Bill Idelson

Bill Idelson began his career as a child actor, before working as a writer, producer, and director later in his career. He first began acting on the radio drama "Uncle Walt and Skeezix" (Idelson played the latter ... Read more »
Born: 08/21/1919 in Forest Park, Illinois, USA

Filmography

Writer (9)

M*A*S*H 1972 - 1983 (TV Show)

Writer

The Betty White Show 1977 - 1978 (TV Show)

Writer

The Bob Newhart Show 1972 - 1978 (TV Show)

Writer

Guess Who's Coming to Dinner 1974 - 1975 (TV Show)

Writer

Barefoot in The Park 1970 - 1971 (TV Show)

Writer

Get Smart 1965 - 1970 (TV Show)

Writer

Gomer Pyle USMC 1964 - 1970 (TV Show)

Writer

The Ghost and Mrs. Muir 1968 - 1970 (TV Show)

Writer

Fish (TV Show)

Writer
Actor (7)

The Dick Van Dyke Show Revisited 2003 - 2004 (TV Show)

Actor

Will & Grace 2001 (Tv Show)

Actor

Suddenly Susan 1999 - 2000 (Tv Show)

Actor

Fred and Barney Meet the Shmoo 1979 - 1981 (TV Show)

Voice

The New Shmoo 1979 - 1980 (TV Show)

Voice

My Favorite Martian 1963 - 1966 (TV Show)

Actor

The Dick Van Dyke Show 1961 - 1966 (TV Show)

Actor
Producer (4)

Beane's of Boston 1978 - 1979 (TV Show)

Producer

The Montefuscos 1975 - 1976 (TV Show)

Producer

Love, American Style 1969 - 1974 (TV Show)

Producer

Anna and the King 1972 - 1973 (TV Show)

Producer

Biography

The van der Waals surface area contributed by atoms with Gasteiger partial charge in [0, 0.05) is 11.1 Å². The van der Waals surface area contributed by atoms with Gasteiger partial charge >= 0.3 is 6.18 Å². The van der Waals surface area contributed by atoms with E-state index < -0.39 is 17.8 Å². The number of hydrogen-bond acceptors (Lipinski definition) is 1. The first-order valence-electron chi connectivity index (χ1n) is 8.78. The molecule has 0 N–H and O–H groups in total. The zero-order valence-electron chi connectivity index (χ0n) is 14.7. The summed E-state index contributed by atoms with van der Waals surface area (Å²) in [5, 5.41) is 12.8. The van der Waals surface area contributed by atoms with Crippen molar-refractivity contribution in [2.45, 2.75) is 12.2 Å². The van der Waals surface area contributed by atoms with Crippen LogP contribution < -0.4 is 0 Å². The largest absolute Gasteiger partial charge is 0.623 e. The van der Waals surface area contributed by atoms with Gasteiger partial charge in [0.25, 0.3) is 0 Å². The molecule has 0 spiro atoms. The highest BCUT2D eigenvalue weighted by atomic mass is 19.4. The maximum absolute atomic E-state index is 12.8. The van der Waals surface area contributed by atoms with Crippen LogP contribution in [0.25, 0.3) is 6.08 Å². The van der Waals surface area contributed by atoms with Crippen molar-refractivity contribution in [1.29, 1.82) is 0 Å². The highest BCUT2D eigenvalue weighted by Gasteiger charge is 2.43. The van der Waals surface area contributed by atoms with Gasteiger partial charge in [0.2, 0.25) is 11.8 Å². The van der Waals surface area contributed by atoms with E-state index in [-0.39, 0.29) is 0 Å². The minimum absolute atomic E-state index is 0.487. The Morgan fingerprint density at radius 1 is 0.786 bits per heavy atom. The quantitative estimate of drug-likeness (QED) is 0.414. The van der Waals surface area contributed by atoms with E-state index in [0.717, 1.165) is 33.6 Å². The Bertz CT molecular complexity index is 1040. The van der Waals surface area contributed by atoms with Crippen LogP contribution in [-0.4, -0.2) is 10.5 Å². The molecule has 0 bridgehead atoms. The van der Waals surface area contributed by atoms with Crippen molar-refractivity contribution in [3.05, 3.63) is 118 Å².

Bill Idelson began his career as a child actor, before working as a writer, producer, and director later in his career. He first began acting on the radio drama "Uncle Walt and Skeezix" (Idelson played the latter character), before appearing in small parts on the police procedural "Dragnet" and the family comedy "Leave It to Beaver." After a short break from the industry, Idelson returned as a screenwriter after being nudged by his friend, sci-fi author Richard Matheson. His first writing credit was an auspicious one: "The Twilight Zone." Idelson co-wrote the episode "Long Distance Call," in which a young boy communicates with his dead grandmother through a toy telephone. In thoroughly creepy fashion, granny encourages the boy to kill himself. This led to other writing jobs, and Idelson continued to act while embarking on this stage of his career. His subsequent work, however, was markedly lighter than his debut: Idelson penned episodes of some of the most iconic sitcoms of the 1960s and '70s, including "The Andy Griffith Show," "Happy Days," and "M*A*S*H." In his acting career, Idelson showed up most prominently as Herman Glimscher, Sally's bumbling boyfriend, on "The Dick Van Dyke Show" but was also featured on comedy staples "My Favorite Martian" and "Gomer Pyle, U.S.M.C.."

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